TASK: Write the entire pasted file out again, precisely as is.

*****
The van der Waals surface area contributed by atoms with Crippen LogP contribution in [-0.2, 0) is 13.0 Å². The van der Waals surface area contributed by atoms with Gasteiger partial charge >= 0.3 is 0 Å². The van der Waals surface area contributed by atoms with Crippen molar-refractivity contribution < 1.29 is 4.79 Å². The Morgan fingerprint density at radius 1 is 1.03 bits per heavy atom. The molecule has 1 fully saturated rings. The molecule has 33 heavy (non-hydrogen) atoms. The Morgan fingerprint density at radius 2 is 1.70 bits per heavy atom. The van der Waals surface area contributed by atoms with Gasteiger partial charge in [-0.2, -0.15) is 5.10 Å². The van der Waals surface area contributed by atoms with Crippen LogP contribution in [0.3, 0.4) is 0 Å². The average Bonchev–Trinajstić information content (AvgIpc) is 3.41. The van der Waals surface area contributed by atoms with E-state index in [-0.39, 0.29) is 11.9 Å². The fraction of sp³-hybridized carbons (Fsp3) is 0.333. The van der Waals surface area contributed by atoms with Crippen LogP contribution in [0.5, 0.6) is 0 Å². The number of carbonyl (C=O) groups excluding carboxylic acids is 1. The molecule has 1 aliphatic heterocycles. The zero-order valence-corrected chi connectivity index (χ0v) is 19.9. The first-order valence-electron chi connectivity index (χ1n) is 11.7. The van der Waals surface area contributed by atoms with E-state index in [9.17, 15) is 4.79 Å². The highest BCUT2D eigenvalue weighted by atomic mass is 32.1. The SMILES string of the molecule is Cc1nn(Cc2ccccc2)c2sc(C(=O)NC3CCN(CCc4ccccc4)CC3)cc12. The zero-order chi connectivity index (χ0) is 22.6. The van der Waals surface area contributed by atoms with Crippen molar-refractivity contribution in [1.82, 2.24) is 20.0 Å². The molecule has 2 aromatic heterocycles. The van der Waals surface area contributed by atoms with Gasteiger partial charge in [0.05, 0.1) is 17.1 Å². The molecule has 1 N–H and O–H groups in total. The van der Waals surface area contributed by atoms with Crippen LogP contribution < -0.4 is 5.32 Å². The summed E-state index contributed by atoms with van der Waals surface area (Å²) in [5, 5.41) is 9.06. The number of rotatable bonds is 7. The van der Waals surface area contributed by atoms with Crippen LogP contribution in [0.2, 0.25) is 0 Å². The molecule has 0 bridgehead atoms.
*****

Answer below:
The van der Waals surface area contributed by atoms with Crippen LogP contribution in [-0.2, 0) is 13.0 Å². The van der Waals surface area contributed by atoms with Gasteiger partial charge >= 0.3 is 0 Å². The van der Waals surface area contributed by atoms with Crippen molar-refractivity contribution < 1.29 is 4.79 Å². The Morgan fingerprint density at radius 1 is 1.03 bits per heavy atom. The molecule has 1 fully saturated rings. The molecule has 33 heavy (non-hydrogen) atoms. The Morgan fingerprint density at radius 2 is 1.70 bits per heavy atom. The van der Waals surface area contributed by atoms with Gasteiger partial charge in [-0.2, -0.15) is 5.10 Å². The van der Waals surface area contributed by atoms with Crippen LogP contribution in [0.3, 0.4) is 0 Å². The average Bonchev–Trinajstić information content (AvgIpc) is 3.41. The van der Waals surface area contributed by atoms with E-state index in [-0.39, 0.29) is 11.9 Å². The fraction of sp³-hybridized carbons (Fsp3) is 0.333. The van der Waals surface area contributed by atoms with Crippen LogP contribution in [0.5, 0.6) is 0 Å². The number of carbonyl (C=O) groups excluding carboxylic acids is 1. The molecule has 1 aliphatic heterocycles. The zero-order valence-corrected chi connectivity index (χ0v) is 19.9. The first-order valence-electron chi connectivity index (χ1n) is 11.7. The van der Waals surface area contributed by atoms with E-state index in [9.17, 15) is 4.79 Å². The highest BCUT2D eigenvalue weighted by atomic mass is 32.1. The SMILES string of the molecule is Cc1nn(Cc2ccccc2)c2sc(C(=O)NC3CCN(CCc4ccccc4)CC3)cc12. The zero-order chi connectivity index (χ0) is 22.6. The van der Waals surface area contributed by atoms with Crippen molar-refractivity contribution in [1.82, 2.24) is 20.0 Å². The molecule has 2 aromatic heterocycles. The van der Waals surface area contributed by atoms with Gasteiger partial charge in [0.05, 0.1) is 17.1 Å². The molecule has 1 N–H and O–H groups in total. The van der Waals surface area contributed by atoms with Crippen LogP contribution < -0.4 is 5.32 Å². The summed E-state index contributed by atoms with van der Waals surface area (Å²) in [5, 5.41) is 9.06. The number of rotatable bonds is 7. The van der Waals surface area contributed by atoms with Crippen LogP contribution in [0.2, 0.25) is 0 Å². The molecule has 0 bridgehead atoms.